The next morning, I was up with first light. The lake at this time of day is really beautiful, so I took the canoe out to watch the mist and wait for the sun to rise. There was a very spooky stream near our site which had a lot of drift wood and spiders as well. I thought it might have some moose, but I was not so lucky. 








I headed in just after sunrise, and finished up The Golden Spruce. This book is a great read while out in the wilderness, and talks a lot about the logging industry and the struggle many loggers had between spending their days outside, and destroying the resource they loved. It also included some great history about the Haida Nation and Queen Charlotte Island. Native people of Canada have such a rich history, I was a bit embarrassed to realize just how little I know about it. Since returning I have already been researching Toronto's native history, and I'm excited to learn more.

Once the day was starting to heat up, Ariane surfaced, and we had another round of oatmeal and coffee. Simple and delicious. It was a very hot day, so we started off with a long swim before tearing down the campsite. I also took some photos of the aquatic life, which were very aggressive toe nibblers. Packing up didn't take long, and we were on the water by noon.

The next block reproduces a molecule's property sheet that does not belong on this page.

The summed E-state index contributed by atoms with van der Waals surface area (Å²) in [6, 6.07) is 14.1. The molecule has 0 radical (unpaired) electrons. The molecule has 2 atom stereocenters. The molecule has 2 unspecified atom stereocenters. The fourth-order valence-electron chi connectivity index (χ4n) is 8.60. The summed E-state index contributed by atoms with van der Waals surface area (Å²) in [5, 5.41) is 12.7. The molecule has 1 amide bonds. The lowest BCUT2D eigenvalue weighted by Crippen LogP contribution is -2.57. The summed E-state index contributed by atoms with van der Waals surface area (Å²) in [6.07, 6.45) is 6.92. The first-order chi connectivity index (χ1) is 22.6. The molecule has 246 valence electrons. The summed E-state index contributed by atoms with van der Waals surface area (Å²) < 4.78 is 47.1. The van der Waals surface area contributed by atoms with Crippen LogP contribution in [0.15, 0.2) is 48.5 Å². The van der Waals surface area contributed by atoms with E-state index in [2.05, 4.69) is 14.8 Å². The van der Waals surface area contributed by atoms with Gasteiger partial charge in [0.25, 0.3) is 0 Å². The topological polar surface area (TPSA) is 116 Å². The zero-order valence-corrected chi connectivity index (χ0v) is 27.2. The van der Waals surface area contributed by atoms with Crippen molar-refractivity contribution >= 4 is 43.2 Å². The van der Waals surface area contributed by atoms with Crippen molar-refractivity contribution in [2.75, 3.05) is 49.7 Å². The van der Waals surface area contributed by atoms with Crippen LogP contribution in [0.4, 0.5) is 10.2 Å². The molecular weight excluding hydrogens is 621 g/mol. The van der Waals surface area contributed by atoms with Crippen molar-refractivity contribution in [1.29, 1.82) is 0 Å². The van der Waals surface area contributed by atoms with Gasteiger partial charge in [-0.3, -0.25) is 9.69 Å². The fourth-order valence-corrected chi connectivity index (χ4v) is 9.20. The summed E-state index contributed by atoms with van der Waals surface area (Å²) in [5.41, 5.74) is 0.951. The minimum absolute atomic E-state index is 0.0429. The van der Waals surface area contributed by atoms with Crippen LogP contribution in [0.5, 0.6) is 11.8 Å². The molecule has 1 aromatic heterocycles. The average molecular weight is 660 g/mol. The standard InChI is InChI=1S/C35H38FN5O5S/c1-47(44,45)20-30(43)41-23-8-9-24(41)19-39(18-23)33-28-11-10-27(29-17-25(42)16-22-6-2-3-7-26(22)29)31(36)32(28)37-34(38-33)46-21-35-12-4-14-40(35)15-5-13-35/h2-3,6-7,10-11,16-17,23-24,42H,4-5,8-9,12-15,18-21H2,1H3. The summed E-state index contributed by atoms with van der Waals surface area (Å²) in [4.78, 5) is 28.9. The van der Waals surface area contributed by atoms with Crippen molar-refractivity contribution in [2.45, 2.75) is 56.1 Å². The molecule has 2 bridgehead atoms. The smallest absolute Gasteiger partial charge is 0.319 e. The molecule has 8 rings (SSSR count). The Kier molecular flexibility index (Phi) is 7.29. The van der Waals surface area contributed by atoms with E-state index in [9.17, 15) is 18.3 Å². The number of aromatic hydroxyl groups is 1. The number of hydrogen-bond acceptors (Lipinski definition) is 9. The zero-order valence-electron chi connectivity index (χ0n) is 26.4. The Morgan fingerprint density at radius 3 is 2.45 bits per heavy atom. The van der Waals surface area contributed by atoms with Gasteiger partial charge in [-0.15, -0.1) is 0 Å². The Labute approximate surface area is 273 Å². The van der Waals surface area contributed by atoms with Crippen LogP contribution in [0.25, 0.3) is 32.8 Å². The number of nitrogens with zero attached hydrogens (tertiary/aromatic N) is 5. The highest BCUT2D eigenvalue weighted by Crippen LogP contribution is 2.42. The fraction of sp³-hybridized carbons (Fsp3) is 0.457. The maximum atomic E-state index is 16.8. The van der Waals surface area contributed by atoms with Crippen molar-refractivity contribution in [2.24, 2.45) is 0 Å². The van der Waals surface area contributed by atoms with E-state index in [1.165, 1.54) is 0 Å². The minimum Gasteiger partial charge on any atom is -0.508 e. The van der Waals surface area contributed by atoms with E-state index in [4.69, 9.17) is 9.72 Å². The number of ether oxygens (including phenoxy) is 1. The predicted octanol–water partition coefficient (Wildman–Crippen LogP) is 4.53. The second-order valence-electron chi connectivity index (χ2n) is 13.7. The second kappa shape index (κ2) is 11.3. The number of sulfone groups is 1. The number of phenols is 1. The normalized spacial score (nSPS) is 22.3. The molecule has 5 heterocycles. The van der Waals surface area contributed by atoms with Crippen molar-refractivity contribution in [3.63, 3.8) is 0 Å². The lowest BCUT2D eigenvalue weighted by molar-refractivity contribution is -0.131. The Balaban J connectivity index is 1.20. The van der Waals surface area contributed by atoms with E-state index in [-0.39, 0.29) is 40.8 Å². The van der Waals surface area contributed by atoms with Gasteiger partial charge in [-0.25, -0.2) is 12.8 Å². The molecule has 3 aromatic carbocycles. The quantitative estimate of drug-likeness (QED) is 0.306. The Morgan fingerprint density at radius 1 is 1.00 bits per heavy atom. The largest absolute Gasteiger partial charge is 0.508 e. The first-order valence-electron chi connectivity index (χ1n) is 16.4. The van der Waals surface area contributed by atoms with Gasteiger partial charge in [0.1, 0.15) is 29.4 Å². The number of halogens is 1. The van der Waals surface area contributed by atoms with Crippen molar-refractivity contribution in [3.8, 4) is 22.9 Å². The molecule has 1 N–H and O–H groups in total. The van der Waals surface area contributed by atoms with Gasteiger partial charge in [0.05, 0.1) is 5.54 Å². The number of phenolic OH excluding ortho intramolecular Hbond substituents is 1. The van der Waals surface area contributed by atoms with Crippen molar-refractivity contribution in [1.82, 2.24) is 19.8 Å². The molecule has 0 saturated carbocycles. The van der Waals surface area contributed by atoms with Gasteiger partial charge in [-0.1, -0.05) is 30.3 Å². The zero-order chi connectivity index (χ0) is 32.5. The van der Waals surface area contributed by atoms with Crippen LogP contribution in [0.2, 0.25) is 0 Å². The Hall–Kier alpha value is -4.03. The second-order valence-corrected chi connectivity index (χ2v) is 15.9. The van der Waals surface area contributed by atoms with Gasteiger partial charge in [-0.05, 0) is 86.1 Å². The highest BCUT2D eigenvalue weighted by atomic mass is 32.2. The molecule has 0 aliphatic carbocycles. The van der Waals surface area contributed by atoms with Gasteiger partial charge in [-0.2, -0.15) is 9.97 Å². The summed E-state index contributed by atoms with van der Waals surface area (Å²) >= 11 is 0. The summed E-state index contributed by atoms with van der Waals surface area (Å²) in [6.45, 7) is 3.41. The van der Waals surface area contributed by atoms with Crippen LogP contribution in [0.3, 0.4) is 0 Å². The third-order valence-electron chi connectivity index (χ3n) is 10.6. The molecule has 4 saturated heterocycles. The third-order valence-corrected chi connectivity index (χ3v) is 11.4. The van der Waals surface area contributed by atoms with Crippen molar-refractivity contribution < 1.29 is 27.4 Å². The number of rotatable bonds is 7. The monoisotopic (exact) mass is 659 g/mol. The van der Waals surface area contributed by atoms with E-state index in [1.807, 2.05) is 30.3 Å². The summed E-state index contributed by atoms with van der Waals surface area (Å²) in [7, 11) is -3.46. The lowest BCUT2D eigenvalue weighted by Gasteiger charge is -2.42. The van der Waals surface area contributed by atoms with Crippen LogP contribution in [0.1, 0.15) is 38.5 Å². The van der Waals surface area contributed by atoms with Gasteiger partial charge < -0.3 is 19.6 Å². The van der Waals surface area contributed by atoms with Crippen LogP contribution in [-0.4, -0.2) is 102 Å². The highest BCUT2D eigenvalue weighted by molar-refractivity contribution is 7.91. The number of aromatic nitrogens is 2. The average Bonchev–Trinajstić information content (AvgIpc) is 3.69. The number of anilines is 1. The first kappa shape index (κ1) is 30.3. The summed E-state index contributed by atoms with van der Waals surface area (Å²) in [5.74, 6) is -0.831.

On the paddle home we had a visit from some friendly loons. They a very elegant creatures, with terrifying red eyes. If they had visible teeth they would be a lot more frightening, but luckily they don't, so they are majestic.





The trip had a healthy dose of outdoors and wildlife, and the peace and quiet was quite relaxing. It would have been nice to stay for several more days we agreed, so the portage back was made with a reluctant attitude. About 3/4 of the way back, we came across a family portaging in. They had taken a break, and desperately asked how much further they had to travel. The suffering just makes the breaks that much more enjoyable. Back on Rock Lake we were thrust into cottage living. Motor boats buzzing around, armies of kids piled into canoes, dogs all along beaches. People were enjoying the lake in full force, but it was surreal how different the two scenes were. 

The return to civilization continued at a steady pace for the rest of the trip. Our stop for dinner in Huntsville made it feel like a metropolis, and then at Barrie we caught up with traffic leaving WayHome festival. I got made fun of in Orillia for asking the Tim Horton's drive though if there was a Starbucks in town (they were out of dark roast), and we were back in Toronto at 9 pm. 

Falling asleep, Ariane and I both agreed that mattresses were one of the most impressive inventions known to man.